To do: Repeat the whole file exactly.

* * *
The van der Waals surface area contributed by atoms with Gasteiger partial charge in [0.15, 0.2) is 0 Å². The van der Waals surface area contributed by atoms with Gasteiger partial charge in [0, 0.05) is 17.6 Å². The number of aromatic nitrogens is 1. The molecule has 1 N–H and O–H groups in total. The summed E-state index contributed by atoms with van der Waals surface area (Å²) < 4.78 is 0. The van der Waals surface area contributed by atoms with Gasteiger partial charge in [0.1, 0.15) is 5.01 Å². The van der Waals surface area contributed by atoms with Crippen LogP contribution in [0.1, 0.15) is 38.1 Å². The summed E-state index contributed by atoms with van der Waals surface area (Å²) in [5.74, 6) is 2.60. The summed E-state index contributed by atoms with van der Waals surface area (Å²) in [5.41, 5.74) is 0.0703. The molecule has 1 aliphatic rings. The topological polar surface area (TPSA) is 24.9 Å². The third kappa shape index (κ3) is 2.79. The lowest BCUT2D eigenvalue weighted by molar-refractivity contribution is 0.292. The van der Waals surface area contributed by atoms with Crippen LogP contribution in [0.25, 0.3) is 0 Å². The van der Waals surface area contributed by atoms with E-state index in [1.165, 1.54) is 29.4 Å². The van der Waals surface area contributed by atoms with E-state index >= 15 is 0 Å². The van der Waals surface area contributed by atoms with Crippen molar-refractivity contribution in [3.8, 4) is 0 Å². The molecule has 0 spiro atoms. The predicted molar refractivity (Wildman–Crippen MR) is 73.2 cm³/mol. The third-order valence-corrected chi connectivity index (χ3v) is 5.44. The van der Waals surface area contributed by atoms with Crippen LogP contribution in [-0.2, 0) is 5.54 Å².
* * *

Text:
The van der Waals surface area contributed by atoms with Gasteiger partial charge in [0.15, 0.2) is 0 Å². The van der Waals surface area contributed by atoms with Gasteiger partial charge in [0, 0.05) is 17.6 Å². The number of aromatic nitrogens is 1. The molecule has 1 N–H and O–H groups in total. The summed E-state index contributed by atoms with van der Waals surface area (Å²) < 4.78 is 0. The van der Waals surface area contributed by atoms with Gasteiger partial charge in [0.1, 0.15) is 5.01 Å². The van der Waals surface area contributed by atoms with Crippen LogP contribution in [0.1, 0.15) is 38.1 Å². The summed E-state index contributed by atoms with van der Waals surface area (Å²) in [5.74, 6) is 2.60. The summed E-state index contributed by atoms with van der Waals surface area (Å²) in [5.41, 5.74) is 0.0703. The molecule has 1 aliphatic rings. The topological polar surface area (TPSA) is 24.9 Å². The third kappa shape index (κ3) is 2.79. The lowest BCUT2D eigenvalue weighted by molar-refractivity contribution is 0.292. The van der Waals surface area contributed by atoms with Crippen LogP contribution in [0.25, 0.3) is 0 Å². The van der Waals surface area contributed by atoms with E-state index in [1.165, 1.54) is 29.4 Å². The van der Waals surface area contributed by atoms with E-state index >= 15 is 0 Å². The van der Waals surface area contributed by atoms with Crippen molar-refractivity contribution in [3.8, 4) is 0 Å². The molecule has 0 spiro atoms. The predicted molar refractivity (Wildman–Crippen MR) is 73.2 cm³/mol. The third-order valence-corrected chi connectivity index (χ3v) is 5.44. The van der Waals surface area contributed by atoms with Crippen LogP contribution in [-0.2, 0) is 5.54 Å².